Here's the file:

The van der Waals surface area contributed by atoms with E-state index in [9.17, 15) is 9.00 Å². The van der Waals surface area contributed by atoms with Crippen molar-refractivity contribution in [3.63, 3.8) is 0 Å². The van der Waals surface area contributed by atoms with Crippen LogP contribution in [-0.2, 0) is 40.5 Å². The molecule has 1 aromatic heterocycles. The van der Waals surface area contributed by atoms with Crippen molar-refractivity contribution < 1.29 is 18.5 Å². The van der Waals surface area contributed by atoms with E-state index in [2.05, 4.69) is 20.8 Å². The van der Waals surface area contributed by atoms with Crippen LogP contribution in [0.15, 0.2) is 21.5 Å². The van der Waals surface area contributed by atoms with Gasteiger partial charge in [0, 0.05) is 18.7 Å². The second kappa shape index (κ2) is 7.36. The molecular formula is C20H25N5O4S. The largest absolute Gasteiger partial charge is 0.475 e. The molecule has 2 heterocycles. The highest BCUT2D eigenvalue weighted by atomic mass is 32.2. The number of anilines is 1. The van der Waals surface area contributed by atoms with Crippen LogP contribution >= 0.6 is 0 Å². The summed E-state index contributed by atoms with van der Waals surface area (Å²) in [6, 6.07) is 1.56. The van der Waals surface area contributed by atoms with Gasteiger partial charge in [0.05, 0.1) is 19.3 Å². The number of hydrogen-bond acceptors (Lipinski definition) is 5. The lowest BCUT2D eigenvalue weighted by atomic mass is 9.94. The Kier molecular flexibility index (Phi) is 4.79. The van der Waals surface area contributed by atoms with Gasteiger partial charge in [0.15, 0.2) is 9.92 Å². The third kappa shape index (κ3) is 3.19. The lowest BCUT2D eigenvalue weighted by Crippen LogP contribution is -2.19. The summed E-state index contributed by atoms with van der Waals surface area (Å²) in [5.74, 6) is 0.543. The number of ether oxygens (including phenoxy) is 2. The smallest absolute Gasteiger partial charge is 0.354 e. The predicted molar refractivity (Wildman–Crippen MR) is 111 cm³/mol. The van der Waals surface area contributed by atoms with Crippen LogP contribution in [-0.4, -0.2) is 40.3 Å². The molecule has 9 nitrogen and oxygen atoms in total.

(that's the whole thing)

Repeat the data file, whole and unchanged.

The van der Waals surface area contributed by atoms with E-state index in [9.17, 15) is 9.00 Å². The van der Waals surface area contributed by atoms with Crippen molar-refractivity contribution in [3.63, 3.8) is 0 Å². The van der Waals surface area contributed by atoms with Crippen LogP contribution in [-0.2, 0) is 40.5 Å². The molecule has 1 aromatic heterocycles. The van der Waals surface area contributed by atoms with Crippen molar-refractivity contribution < 1.29 is 18.5 Å². The van der Waals surface area contributed by atoms with E-state index in [2.05, 4.69) is 20.8 Å². The van der Waals surface area contributed by atoms with Crippen LogP contribution in [0.15, 0.2) is 21.5 Å². The van der Waals surface area contributed by atoms with Gasteiger partial charge in [0, 0.05) is 18.7 Å². The second kappa shape index (κ2) is 7.36. The molecular formula is C20H25N5O4S. The largest absolute Gasteiger partial charge is 0.475 e. The molecule has 2 heterocycles. The highest BCUT2D eigenvalue weighted by atomic mass is 32.2. The number of anilines is 1. The van der Waals surface area contributed by atoms with Crippen LogP contribution >= 0.6 is 0 Å². The summed E-state index contributed by atoms with van der Waals surface area (Å²) in [6, 6.07) is 1.56. The van der Waals surface area contributed by atoms with Gasteiger partial charge in [0.05, 0.1) is 19.3 Å². The number of hydrogen-bond acceptors (Lipinski definition) is 5. The lowest BCUT2D eigenvalue weighted by atomic mass is 9.94. The Kier molecular flexibility index (Phi) is 4.79. The van der Waals surface area contributed by atoms with Gasteiger partial charge in [0.15, 0.2) is 9.92 Å². The third kappa shape index (κ3) is 3.19. The lowest BCUT2D eigenvalue weighted by Crippen LogP contribution is -2.19. The summed E-state index contributed by atoms with van der Waals surface area (Å²) in [5.74, 6) is 0.543. The number of ether oxygens (including phenoxy) is 2. The smallest absolute Gasteiger partial charge is 0.354 e. The predicted molar refractivity (Wildman–Crippen MR) is 111 cm³/mol. The van der Waals surface area contributed by atoms with Crippen LogP contribution in [-0.4, -0.2) is 40.3 Å². The molecule has 9 nitrogen and oxygen atoms in total.